>Health and Nutrition>Metatarsalgia - bottom of forefoot pain
For last couple of weeks, I am having pain in the bottom of my right forefoot.
Reading about Metatarsalgia, symptoms are the same, but it is happening only on the right foot
I used to wear Saucony Cortona. Currently I am wearing Saucony Triumph 9 and Triumph 10.
Would appreciate comments and feedback.
Reports on long runs
not really a runner
I've dealt with this for more than a year now. The best thing you can do is use a 'metatarsal dome' in your shoe. It elevates the mets a bit and allows relief google hapad or pedag for examples. I've used the pedag version with great success. If you see a podiatrist about it they will possibly recommend arch support plus the met pad (that was my experience and it turns up as a common prescription in my web searching). I use Sole and Archmolds inserts and the met pad. It definitely helps*.
* Standard YMMV disclaimer applies to all drivel included with this post. I am no expert, just a guy with a chronically hurty foot.
Been having discomfort in my right forefoot too which started about 2 yrs ago but I think I have finally found something that alleviates it and has allowed me to continue running.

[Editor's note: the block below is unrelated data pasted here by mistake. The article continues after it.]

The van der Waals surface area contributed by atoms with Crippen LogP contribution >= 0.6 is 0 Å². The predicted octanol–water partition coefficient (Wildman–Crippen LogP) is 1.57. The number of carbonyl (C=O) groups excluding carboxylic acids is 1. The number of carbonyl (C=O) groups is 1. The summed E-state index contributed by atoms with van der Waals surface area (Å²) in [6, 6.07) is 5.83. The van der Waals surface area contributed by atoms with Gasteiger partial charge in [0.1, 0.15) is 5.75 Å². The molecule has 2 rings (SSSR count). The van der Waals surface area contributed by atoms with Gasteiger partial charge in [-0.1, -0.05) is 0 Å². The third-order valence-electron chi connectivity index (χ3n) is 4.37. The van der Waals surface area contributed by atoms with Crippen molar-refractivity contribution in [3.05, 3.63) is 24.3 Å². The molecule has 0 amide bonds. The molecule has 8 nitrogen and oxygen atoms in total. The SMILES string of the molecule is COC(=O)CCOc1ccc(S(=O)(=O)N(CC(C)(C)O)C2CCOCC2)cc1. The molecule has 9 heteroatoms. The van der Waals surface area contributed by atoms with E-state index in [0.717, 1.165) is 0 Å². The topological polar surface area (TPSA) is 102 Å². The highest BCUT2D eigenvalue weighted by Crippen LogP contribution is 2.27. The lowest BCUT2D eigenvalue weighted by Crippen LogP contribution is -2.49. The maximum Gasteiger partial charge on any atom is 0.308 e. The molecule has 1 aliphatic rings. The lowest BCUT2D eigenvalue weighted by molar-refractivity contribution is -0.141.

Saw 2 podiatrists: 1st was a prick who didn't allow me to 'discuss' it, he made the decision in less than 3 minutes, hardly sitting down, all by himself to inject steroids (he had a student shadowing him), and upon him walking out, I asked him that I would like to see another podiatrist. He told me I 'offended' him but I stood my ground (I was taller than him too at 5'5" haha!), and he got more upset but he backed off when I invaded his personal space, respectfully, asked for another podiatrist. 2nd podiatrist was calm, explained what may be the cause and thus the pain/discomfort, and he listened and offered other alternatives, took less than 15 minutes. He suggested inserts/soles. I went to a specialty shoe store which molds, by heat, an insole to your feet. I prefer trails and limit my road running and the custom insole has done wonders for me. It does lift the pressure off the area. I love it so now that I bought another one to wear in my non-running shoe. It's called the Shoe Dog. Kinda $$ but they say it should last a long time, and for me, it has been worth it. It took awhile to recover, as I continue to run, apply RICE after each run, massage but all that has decreased over the weeks. Part of the problem too is that most people tend to have one leg 'shorter' than the other, even a millimeter makes a difference so thus putting more stress/pressure on one over the years takes its toll. Anyway, I have not had any problems now for about a year. Hope you find something that works for you. Good Luck!
PRs In my 50's: 10k trail=52:00;10 m rd=1:23;10 m trail=1:31; HM=1:52; 25K Trail=2:40; FM=4:10; 50k=7:18
Thank you guys. I am resting, applying the ice and would use the insoles. If things stay the same would you the pad.
Would changing running shoes to lower heel to toe offset help?